This practice note is the Law Society's view of good practice in this area. It is not legal advice.
Practice notes are issued by the Law Society for the use and benefit of its members. They represent the Law Society's view of good practice in a particular area. They are not intended to be the only standard of good practice that solicitors can follow. You are not required to follow them, but doing so will make it easier to account to oversight bodies for your actions.
Practice notes are not legal advice, nor do they necessarily provide a defence to complaints of misconduct or of inadequate professional service. While care has been taken to ensure that they are accurate, up to date and useful, the Law Society will not accept any legal liability in relation to them.
For queries or comments on this practice note contact the Law Society's Practice Advice Service.
The following sections of the SRA (Solicitors Regulation Authority) Handbook and the SRA Code apply:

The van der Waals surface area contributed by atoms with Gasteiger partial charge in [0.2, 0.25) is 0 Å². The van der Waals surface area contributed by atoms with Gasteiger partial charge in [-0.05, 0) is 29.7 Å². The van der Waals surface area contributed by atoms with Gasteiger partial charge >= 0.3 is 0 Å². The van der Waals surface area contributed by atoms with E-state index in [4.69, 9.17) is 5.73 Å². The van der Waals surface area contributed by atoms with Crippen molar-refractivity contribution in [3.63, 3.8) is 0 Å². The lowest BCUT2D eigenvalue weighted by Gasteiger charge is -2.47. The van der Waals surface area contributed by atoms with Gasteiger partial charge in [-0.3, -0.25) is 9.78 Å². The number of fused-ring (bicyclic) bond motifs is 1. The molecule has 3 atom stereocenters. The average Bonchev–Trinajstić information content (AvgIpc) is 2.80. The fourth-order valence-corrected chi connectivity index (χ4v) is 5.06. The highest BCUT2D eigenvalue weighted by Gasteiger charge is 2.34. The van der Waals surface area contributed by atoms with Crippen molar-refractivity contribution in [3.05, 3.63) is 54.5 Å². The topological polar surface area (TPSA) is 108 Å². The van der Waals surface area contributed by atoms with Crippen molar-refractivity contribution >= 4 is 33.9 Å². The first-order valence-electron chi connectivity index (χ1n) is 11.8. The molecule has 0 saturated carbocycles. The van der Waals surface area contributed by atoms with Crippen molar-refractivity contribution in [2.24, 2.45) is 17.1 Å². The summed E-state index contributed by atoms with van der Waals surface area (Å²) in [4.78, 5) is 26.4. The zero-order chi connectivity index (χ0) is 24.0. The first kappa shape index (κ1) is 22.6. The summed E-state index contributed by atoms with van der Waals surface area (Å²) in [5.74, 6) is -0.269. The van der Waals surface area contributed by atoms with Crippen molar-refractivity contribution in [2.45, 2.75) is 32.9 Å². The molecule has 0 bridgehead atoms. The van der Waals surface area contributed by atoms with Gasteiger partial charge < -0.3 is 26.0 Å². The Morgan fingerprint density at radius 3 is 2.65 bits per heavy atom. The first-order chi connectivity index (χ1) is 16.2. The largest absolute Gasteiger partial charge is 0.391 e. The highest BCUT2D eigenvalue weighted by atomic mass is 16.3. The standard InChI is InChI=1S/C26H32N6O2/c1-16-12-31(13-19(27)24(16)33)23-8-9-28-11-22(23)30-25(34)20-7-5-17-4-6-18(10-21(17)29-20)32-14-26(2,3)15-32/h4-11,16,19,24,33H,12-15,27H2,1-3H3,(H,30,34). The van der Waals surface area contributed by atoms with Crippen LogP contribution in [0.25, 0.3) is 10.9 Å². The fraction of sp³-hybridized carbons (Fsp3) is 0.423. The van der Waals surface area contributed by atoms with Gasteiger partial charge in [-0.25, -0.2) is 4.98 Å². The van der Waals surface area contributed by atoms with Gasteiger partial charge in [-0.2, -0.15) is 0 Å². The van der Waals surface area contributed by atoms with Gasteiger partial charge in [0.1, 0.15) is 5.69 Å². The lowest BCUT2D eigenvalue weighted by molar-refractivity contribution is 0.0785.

- Principle 1: You must uphold the rule of law and the administration of justice
- Principle 3: You must not allow your independence to be compromised
- Principle 4: You must act in the best interests of each client
- Principle 5: You must provide a proper standard of service to your clients.
There are 10 mandatory principles that apply to everyone the SRA regulates and to all aspects of practice. The principles can be found in the SRA Handbook.When thinking about how to fulfil principles 1, 3, 4 and 5 of the SRA Handbook, you must consider the principles which apply across the handbook, including the SRA Code. You should always bear the 10 principles in mind and use them as your starting point.